New University-approved attendance policy emphasizes clarity, equity and accountability
A new class attendance policy and University-approved absence policy will be supported by a central office for handling UAAs that will offer in one place legal references and resources about how a UAA is approved and communicated.
The new policy, which Faculty Council approved unanimously on Feb. 9, replaces a 60-year-old policy that needed updating because it was vague and no longer suited to meet the needs of a changing student population, said Joy Renner, the member of the Educational Policy Committee who presented the merits of the policy proposal to council members before the vote.
The new policy emphasizes clarity, equity and accountability, Renner added.
When considering University-approved absences, Renner said, the policy is meant to balance the rights of students and instructors. Students have the right to be evaluated fairly; at the same time, instructors have the right to maintain reasonable expectations related to making accommodations for absences.
What did not change was the authority that faculty have to maintain decision-making in the classroom, which means they will be able to allow excused absences above what is in the policy, Renner said. Course and classroom policies should be communicated through the course syllabus on the first day of class.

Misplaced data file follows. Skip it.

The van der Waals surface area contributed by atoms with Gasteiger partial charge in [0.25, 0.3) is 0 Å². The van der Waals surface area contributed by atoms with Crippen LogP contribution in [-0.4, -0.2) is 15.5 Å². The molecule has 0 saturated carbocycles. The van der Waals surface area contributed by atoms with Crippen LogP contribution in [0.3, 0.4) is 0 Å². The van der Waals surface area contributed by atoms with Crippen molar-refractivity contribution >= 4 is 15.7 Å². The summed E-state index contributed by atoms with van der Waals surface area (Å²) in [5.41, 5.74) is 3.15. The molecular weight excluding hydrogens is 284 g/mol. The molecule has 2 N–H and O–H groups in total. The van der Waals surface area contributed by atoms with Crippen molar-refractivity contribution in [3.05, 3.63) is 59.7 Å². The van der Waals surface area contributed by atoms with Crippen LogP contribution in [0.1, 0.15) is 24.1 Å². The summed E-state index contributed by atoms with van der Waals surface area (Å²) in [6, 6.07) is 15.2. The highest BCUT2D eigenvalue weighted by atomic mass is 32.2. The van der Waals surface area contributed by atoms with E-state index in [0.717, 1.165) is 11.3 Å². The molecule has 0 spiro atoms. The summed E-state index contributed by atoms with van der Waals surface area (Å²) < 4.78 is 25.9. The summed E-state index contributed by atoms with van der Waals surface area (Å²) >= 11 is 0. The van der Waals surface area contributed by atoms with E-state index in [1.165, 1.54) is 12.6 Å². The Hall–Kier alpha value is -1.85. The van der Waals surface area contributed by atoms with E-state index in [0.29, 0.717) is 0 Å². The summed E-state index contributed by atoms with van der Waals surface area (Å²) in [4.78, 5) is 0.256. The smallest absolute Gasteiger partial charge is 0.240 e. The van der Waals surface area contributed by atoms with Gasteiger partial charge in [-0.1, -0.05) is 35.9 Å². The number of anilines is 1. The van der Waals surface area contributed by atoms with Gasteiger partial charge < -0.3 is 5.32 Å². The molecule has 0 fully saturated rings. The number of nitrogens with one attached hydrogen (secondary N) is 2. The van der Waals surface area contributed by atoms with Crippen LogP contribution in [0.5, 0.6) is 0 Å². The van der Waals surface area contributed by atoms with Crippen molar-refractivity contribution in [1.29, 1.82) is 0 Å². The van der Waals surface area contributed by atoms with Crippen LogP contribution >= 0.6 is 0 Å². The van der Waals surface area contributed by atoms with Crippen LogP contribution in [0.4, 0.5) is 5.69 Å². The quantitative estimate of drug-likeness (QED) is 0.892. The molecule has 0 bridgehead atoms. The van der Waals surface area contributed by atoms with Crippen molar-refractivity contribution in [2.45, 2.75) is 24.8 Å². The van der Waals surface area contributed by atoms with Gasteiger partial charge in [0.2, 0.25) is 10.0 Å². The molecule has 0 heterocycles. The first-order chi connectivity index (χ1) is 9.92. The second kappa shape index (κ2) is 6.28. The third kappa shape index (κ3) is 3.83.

In other business at the Faculty Council’s February meeting, Tinu Diver, associate director of the Office of Ethics Education and Policy Management, gave a report to Faculty Council on the new office, why it was created and some of the challenges that lie ahead.
The idea for the office came from the Chancellor’s Working Group on Policy and Procedures Report and Recommendations in February 2016. Kim Strom-Gottfried, the School of Social Work’s Smith P. Theimann Jr. Distinguished Professor of Ethics and Professional Practice, has been the University’s director of ethics education and policy management since August 2016. Diver joined the office in January 2017.
Diver said many of the challenges that the office faces stem from the fact that universities operate in a decentralized and sometimes disconnected manner.
As a result, some University policies can be hard to find because they are not widely communicated, which can result in inconsistent policy implementation. Another challenge is identifying “undocumented” policies that may exist that have not been vetted.
“Our charge is to play a guiding and supportive role in making policies more consistent, available and effective,” said Diver, who views the office as a hub to both connect and communicate policies.
Another core principle of the office is its orientation toward service, she added. For example, the office serves as a resource for units and departments that are considering new policies because it can share benchmarks from peer universities in a range of policy areas.